Two ‘touching’ scenes comes to my mind: One is a national leader going round the world intent on touching everyone he meets internationally by hugging them, and another, again a national leader but in the opposition going round the country, first in a walk across the nation and otherwise just visiting the poor, the broken and the grieving, reaching out and touching them, with an embrace and a hug.
There is a story I oft repeat: A poor man who had gone to the market to buy provisions for his home, and seeds to plant in his small field, was returning home with the produce on his small cart drawn by himself, when inadvertently he slipped on the wet road, and his cart skidded into the sucking sand of a river. He tried all he could but the cart was firmly stuck and was slowly being sucked in.
A rich man passing by in his carriage, seeing the plight of the poor fellow, ordered his horsemen to help. They pushed and shoved but couldn’t move the sinking cart. The rich man then told them to untie his horses and tie them to the cart, but even that did not help pull the poor man’s cart out.
Then the rich man climbed down, put his own strength along with his horsemen and the horses to the cartwheels and suddenly the poor man’s cart rolled out of the slush and onto firmer ground.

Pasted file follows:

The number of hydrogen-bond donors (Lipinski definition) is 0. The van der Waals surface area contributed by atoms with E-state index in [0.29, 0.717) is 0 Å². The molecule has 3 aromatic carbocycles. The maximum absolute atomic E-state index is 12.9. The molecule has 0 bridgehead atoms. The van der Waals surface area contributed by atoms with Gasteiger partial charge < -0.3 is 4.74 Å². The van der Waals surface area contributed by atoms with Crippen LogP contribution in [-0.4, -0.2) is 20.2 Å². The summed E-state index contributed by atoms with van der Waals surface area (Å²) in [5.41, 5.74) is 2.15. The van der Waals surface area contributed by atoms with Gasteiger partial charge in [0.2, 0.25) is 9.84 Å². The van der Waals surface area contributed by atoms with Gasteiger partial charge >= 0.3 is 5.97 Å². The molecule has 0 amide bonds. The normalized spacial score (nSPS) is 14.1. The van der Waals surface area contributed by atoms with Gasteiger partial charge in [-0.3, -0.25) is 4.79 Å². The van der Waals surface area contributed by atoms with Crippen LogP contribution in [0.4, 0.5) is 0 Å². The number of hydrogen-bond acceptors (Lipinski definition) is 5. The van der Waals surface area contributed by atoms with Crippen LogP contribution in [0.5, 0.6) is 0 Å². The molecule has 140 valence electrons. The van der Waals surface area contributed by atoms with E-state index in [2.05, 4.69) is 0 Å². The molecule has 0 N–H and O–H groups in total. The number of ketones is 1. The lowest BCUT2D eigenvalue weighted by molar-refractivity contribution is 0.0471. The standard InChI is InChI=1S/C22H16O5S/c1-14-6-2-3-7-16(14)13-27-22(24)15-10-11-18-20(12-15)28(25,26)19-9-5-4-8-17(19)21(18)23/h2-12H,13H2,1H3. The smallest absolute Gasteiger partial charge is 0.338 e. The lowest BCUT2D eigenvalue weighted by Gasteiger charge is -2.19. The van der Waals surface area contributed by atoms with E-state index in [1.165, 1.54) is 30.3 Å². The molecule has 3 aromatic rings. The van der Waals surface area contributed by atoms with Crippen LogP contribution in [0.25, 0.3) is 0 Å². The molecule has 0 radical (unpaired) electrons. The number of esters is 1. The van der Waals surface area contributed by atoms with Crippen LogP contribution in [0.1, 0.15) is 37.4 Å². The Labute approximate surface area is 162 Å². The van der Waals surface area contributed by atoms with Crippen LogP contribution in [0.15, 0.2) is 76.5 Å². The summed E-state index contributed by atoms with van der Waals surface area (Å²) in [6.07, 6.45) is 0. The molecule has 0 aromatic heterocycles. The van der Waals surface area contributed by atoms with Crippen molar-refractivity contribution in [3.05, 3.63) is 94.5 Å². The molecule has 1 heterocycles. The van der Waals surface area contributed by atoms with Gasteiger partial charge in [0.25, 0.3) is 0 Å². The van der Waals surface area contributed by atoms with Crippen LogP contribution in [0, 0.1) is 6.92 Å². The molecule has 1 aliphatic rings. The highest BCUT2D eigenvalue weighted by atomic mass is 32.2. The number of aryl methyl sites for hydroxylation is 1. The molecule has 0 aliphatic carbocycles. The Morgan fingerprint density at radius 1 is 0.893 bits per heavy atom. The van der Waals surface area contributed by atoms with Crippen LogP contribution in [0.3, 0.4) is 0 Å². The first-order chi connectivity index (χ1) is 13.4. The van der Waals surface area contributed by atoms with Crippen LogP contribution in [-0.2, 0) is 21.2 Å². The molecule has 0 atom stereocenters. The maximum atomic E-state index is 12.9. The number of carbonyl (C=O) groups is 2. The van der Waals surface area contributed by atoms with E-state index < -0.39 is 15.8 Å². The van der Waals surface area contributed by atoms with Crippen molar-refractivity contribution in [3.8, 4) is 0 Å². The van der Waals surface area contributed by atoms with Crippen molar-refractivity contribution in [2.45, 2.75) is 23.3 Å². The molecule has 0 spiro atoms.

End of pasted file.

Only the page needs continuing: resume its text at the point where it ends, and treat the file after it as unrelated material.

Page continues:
A few years later, the tale goes, the rich man died and stood outside the gates of heaven, “What good deeds have you to show?” asked the angel sentry at the gates of heaven.
“Well,” I built a school, gave a donation to an NGO!” said the rich man.
“Not enough!” said the angel.
“I helped employ thousands through my businesses!”
“Not enough!” said the angel, and the rich man pulled out his hanky worriedly, to wipe his brow, and a piece of dirt fell off from the handkerchief.
“What’s that?” asked the angel.
“Oh, that’s a piece of dirt, when I pushed a cart out of the marsh!” said the rich man as he attempted to wipe it off the angel’s table.
“Open the gates and let him in,” shouted the angel, “That piece of dirt, from that action is all we need to tell us that you are a good man!”
And that’s the kind of reaching out and touching that is important; not the hugging of world leaders, but the stretching out of our hands to touch the poor, the broken, the grieving and the needy, to tell them they are not alone in their struggle, and we are there to help.
Well, that’s what the angels would like to see, but how long will it take before our voters also realise the right touch?
Robert Clements is a newspaper columnist and author. He blogs at www.bobsbanter.com and can be reached at [email protected]